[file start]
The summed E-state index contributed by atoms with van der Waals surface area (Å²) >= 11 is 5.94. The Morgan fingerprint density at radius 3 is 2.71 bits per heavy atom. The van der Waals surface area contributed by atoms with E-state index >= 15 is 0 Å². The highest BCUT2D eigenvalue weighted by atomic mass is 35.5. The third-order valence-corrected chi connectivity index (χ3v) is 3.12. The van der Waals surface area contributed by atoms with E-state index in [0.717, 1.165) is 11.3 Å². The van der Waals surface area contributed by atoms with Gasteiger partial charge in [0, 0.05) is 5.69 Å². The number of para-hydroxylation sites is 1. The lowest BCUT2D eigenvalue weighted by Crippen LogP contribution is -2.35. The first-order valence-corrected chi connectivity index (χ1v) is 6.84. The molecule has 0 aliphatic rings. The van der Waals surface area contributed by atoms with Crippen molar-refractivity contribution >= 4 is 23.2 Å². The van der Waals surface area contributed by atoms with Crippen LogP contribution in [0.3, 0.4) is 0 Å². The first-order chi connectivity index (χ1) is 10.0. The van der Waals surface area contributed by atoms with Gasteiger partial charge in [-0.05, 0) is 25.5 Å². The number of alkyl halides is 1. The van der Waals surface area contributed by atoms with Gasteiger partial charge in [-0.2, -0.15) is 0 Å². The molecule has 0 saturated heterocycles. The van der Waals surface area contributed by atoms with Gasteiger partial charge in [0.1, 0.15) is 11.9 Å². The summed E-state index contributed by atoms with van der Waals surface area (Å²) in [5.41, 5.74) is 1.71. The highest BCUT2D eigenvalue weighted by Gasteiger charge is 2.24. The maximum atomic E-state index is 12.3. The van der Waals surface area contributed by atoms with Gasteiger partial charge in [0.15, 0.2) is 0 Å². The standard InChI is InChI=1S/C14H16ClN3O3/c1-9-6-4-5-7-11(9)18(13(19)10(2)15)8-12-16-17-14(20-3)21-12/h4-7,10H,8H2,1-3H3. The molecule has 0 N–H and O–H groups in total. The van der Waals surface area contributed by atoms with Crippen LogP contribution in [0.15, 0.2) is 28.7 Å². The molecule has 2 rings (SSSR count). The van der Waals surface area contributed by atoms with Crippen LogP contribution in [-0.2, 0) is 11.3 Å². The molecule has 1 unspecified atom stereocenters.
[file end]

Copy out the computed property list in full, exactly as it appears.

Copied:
The summed E-state index contributed by atoms with van der Waals surface area (Å²) >= 11 is 5.94. The Morgan fingerprint density at radius 3 is 2.71 bits per heavy atom. The van der Waals surface area contributed by atoms with E-state index >= 15 is 0 Å². The highest BCUT2D eigenvalue weighted by atomic mass is 35.5. The third-order valence-corrected chi connectivity index (χ3v) is 3.12. The van der Waals surface area contributed by atoms with E-state index in [0.717, 1.165) is 11.3 Å². The van der Waals surface area contributed by atoms with Gasteiger partial charge in [0, 0.05) is 5.69 Å². The number of para-hydroxylation sites is 1. The lowest BCUT2D eigenvalue weighted by Crippen LogP contribution is -2.35. The first-order valence-corrected chi connectivity index (χ1v) is 6.84. The molecule has 0 aliphatic rings. The van der Waals surface area contributed by atoms with Crippen molar-refractivity contribution >= 4 is 23.2 Å². The van der Waals surface area contributed by atoms with Crippen LogP contribution in [0.3, 0.4) is 0 Å². The first-order chi connectivity index (χ1) is 10.0. The van der Waals surface area contributed by atoms with Gasteiger partial charge in [-0.05, 0) is 25.5 Å². The number of alkyl halides is 1. The van der Waals surface area contributed by atoms with Gasteiger partial charge in [-0.2, -0.15) is 0 Å². The molecule has 0 saturated heterocycles. The van der Waals surface area contributed by atoms with Gasteiger partial charge in [0.1, 0.15) is 11.9 Å². The summed E-state index contributed by atoms with van der Waals surface area (Å²) in [5.41, 5.74) is 1.71. The highest BCUT2D eigenvalue weighted by Gasteiger charge is 2.24. The maximum atomic E-state index is 12.3. The van der Waals surface area contributed by atoms with Gasteiger partial charge in [0.15, 0.2) is 0 Å². The standard InChI is InChI=1S/C14H16ClN3O3/c1-9-6-4-5-7-11(9)18(13(19)10(2)15)8-12-16-17-14(20-3)21-12/h4-7,10H,8H2,1-3H3. The molecule has 0 N–H and O–H groups in total. The van der Waals surface area contributed by atoms with Crippen LogP contribution in [0.15, 0.2) is 28.7 Å². The molecule has 2 rings (SSSR count). The van der Waals surface area contributed by atoms with Crippen LogP contribution in [-0.2, 0) is 11.3 Å². The molecule has 1 unspecified atom stereocenters.